Galaxy S22 Ultra With Exynos 2200 Is Faster Than Snapdragon 8 Gen 1 Variant in Multi-Core Tests, but Only Just
The Galaxy S22 Ultra was spotted running both the Exynos 2200 and Snapdragon 8 Gen 1, so it is fair to assume that Samsung will proceed with a launch where both chipsets are found in the top-end flagship. The question now is how do both variants fare against one another in single-core and multi-core tests? Each SoC beats the other in a variety of tests, so let us get right into it.
Snapdragon 8 Gen 1 Is Faster in Single-Core Running in the Galaxy S22 Ultra, but Only by a Negligible Margin
It appears that when it comes to single-core and multi-core performance, the Exynos 2200 will not disappoint customers, assuming the Galaxy S22 Ultra available to them in that region ships exclusively in that aforementioned silicon. This is because, according to a Geekbench 5 comparison, Samsung’s custom chipset gets the better of Qualcomm’s flagship offering, but only by 1.3 percent.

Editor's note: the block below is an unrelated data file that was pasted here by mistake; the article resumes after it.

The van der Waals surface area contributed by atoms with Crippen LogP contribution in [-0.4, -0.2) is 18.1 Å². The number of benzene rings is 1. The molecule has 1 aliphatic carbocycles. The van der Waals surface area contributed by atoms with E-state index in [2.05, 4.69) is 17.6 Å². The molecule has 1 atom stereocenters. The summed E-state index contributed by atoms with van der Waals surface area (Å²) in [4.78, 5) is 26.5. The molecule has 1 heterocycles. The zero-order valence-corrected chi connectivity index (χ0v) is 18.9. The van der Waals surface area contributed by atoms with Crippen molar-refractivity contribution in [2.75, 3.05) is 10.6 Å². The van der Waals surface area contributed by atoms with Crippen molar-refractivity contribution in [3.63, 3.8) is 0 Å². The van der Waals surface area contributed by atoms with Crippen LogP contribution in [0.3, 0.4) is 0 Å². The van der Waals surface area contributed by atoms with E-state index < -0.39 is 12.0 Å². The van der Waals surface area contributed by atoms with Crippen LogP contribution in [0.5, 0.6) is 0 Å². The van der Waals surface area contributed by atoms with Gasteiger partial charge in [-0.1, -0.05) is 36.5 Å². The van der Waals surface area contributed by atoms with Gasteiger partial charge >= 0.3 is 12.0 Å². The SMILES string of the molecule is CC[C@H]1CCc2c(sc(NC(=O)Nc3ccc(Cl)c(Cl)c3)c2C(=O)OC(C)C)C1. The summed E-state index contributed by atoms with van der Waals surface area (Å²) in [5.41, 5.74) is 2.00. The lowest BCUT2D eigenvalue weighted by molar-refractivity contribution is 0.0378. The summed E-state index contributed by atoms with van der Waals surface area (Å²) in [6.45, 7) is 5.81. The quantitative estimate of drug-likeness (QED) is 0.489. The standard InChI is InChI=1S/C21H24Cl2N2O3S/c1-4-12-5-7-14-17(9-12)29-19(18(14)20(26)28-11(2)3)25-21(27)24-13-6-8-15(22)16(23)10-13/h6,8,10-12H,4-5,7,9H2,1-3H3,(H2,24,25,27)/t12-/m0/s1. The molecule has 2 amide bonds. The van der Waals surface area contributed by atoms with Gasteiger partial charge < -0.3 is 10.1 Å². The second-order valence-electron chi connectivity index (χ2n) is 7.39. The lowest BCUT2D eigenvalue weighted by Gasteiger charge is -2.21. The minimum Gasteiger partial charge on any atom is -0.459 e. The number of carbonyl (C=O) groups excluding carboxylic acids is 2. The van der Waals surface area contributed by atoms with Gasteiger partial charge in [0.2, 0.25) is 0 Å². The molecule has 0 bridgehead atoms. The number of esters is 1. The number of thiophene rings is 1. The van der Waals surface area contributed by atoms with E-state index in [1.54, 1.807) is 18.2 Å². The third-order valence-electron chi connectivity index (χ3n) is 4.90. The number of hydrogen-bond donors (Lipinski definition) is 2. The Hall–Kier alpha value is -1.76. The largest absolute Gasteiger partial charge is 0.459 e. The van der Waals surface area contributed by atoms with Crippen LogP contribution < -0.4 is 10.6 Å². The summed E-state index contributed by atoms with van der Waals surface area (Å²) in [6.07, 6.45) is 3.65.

On the other hand, the Snapdragon 8 Gen 1 is 4.7 percent faster than the Exynos 2200 in single-core tests. Previously leaked scores have told a similar tale, so again, we will have to see which SoC is more efficient while delivering the same level of performance. An area that Geekbench 5 did not cover in this comparison was GPU performance, and with the Exynos 2200 running the Xclipse 920 that is based on AMD’s RDNA2 architecture, it could be the deciding factor between the two SoCs.
However, results have been all over the place so far. On one hand, you have the Snapdragon 8 Gen 1’s Adreno 730 beating the Xclipse 920 in AnTuTu, while the latter overcame adversity in an OpenCL test that was published slightly later. To remind you, none of these two are faster than MediaTek’s Dimensity 9000 as it is currently the world’s fastest Android-based smartphone chipset, so Qualcomm and Samsung will have to work twice as hard for future releases.
After viewing these results, are you so far satisfied with what the Exynos 2200 can accomplish, or is more required to be seen in the future? Tell us down in the comments.
News Source: Geekbench 5